Informal settlements are common to most South American cities, but how they are addressed differs based on context, culture and many other factors. Our student Lina Gast explains the case of São Bernanrdo do Campo, where she experienced the implementation of a recent social housing policy first-hand during her internship.
The last century has been crucial for all South American cities. The shift from an agriculture-based economy to one driven by more industrialized systems has caused migrations from rural regions to booming urban centers. High rates of population growth combined with a lack of available resources have resulted in an urban environment wracked by spatial and social segregation.
Slums are common to the cities of South America. How they are dealth with, however, varies considerably depending on the context and culture. So, here I am, all the way in São Bernardo do Campo, Brazil where as an an intern I hope to learn how the local government here approaches the issue of slums. São Bernardo is a municipality with 765.263 inhabitants (2010), located within the Metropolitan Area of São Paulo. Its total area is 406,18km2, yet only 118 km2 are urbanized: 66% of the total area is under environmental protection, subject to legal restrictions regarding the use and occupation of land. In São Bernardo, 35% of housing units are situated in irregular and precarious settlements, which means that over one third of the population is in a vulnerable situation.
What I have encountered here was beyond my expectations. Before 2009, the municipality of São Bernardo had no housing policy, neither the information required to create an overview of the city’s housing problems. There was no updated information about the potential risks related to housing issues, nor the capacity to react in case of an emergency. It is only until the year 2010 that municipality underwent fundamental change, and was able to create a local housing policy. The local plan for social housing – PLHIS 2010-2025 of São Bernardo – was created based on the right to a dignified home [moradia digna], and aims to secure basic needs related to housing conditions, infrastructure, environmental sanitation, mobility and access to urban and social services. Executing the plan involves including neglected sectors of society through projects such as public spaces, infrastructure and new housing units that create better quality of life in urban areas.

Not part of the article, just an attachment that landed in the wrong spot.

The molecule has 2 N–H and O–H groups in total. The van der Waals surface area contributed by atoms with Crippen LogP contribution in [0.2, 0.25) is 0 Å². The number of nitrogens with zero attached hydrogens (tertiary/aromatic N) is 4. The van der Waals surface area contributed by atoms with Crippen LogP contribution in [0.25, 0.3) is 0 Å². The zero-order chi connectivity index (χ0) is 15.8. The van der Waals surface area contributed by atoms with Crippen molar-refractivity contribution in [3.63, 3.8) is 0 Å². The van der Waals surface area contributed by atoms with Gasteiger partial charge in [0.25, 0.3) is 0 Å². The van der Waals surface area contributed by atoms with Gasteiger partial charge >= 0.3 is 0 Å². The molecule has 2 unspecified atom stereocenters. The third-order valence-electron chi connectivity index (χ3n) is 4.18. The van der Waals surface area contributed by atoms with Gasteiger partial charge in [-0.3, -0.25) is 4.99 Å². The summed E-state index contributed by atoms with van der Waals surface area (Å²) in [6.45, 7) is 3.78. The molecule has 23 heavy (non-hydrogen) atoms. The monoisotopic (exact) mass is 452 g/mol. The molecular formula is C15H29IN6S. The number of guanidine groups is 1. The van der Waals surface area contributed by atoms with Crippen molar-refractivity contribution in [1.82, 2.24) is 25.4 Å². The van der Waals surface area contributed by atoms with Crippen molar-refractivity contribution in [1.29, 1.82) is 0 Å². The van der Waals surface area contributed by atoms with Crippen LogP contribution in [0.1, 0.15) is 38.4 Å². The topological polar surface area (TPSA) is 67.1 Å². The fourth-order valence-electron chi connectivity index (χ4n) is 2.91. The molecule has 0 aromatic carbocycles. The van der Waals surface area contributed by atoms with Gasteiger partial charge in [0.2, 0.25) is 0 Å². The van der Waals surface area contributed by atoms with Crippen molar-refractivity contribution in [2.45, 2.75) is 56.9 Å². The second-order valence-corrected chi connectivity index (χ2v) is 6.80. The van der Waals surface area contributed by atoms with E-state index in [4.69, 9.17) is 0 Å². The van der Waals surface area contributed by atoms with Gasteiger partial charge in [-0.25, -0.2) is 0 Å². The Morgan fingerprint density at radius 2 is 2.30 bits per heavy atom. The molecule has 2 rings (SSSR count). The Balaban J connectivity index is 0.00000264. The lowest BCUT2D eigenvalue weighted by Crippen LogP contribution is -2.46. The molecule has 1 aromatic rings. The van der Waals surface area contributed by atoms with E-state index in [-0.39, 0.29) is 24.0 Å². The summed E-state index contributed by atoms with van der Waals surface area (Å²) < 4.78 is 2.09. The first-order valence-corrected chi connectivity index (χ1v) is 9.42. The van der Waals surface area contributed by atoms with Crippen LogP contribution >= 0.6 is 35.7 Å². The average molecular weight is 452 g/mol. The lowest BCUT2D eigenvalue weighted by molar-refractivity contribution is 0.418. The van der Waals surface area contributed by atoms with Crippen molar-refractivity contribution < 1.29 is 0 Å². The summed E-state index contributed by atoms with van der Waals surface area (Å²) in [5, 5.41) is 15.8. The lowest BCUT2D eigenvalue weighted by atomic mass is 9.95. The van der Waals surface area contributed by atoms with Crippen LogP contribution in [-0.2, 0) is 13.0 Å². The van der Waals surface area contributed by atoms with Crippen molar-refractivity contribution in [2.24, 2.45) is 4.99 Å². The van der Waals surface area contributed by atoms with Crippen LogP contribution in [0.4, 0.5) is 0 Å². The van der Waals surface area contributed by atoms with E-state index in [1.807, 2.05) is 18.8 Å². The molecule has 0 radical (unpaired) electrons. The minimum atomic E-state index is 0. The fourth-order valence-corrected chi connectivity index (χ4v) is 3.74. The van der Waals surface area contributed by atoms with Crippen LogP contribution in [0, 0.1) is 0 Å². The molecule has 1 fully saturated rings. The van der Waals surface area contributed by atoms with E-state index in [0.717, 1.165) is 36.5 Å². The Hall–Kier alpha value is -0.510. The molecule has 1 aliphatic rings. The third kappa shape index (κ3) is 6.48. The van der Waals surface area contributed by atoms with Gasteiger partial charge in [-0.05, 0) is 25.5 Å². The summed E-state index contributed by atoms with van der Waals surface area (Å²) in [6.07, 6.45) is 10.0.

Due to the lack of information regarding the real housing situation, the first step in order to develop the local housing policy was to map out all the different urban settlements in the municipality. Mapping the territory enabled the SEHAB – Housing Department of São Bernardo- to categorize all the existing settlements, taking into consideration their physical and environmental aspects, tenure issues and socio-economic factors. In order to plan the interventions, SEHAB used the gathered information to organize all the informal settlements into seven different typologies according to common problems.
In light of their precarious situation, the SEHAB focused on the development of housing projects for the most vulnerable population (settlement typologies 4 and 5). The aim is to assure access to a “dignified home” in regularized urban land, with secure land tenure and access to all basic public services (public transportation, water, sewage, electricity) as well basic social services (education, health, security, culture, leisure and recreation).
I was fortunate to arrive at the SEHAB at the ‘right’ moment. The implementation of the new housing policy began in 2010, making it it is possible to see all the phases of the project being executed.
Priority is assigned according to vulnerability. The high risk areas (Typology 5) demanded the relocation of all the inhabitants, which in turn created the need for new housing there and in other areas for relocation. The irregular settlements home to vulnerable populations that demand complex interventions (Typology 4) are being developed through programs of integrated urbanization of precarious settlements. Within these projects, the population removed is relocated to new housing areas inside the settlement where general conditions and access to services is improved. Regularization of the land tenure is also part of the process. All the re-locations are discussed with the population, and questions and opinions are taken into consideration. The SEHAB only tackles the housing issue (in terms of a dignified home) and even though the problem is narrowed down to the housing units there is a multidisciplinary team of social workers, architects and engineers working with the affected population in all phases of the projects.
The last century has proven a pivotal stage for all South American cities. Policies and projects related to the improvement of livelihood conditions of the urban poor are emerging all over the continent, and São Bernardo is just one example of how these issues can be tackled by local governments through a multidisciplinary and inclusive approach.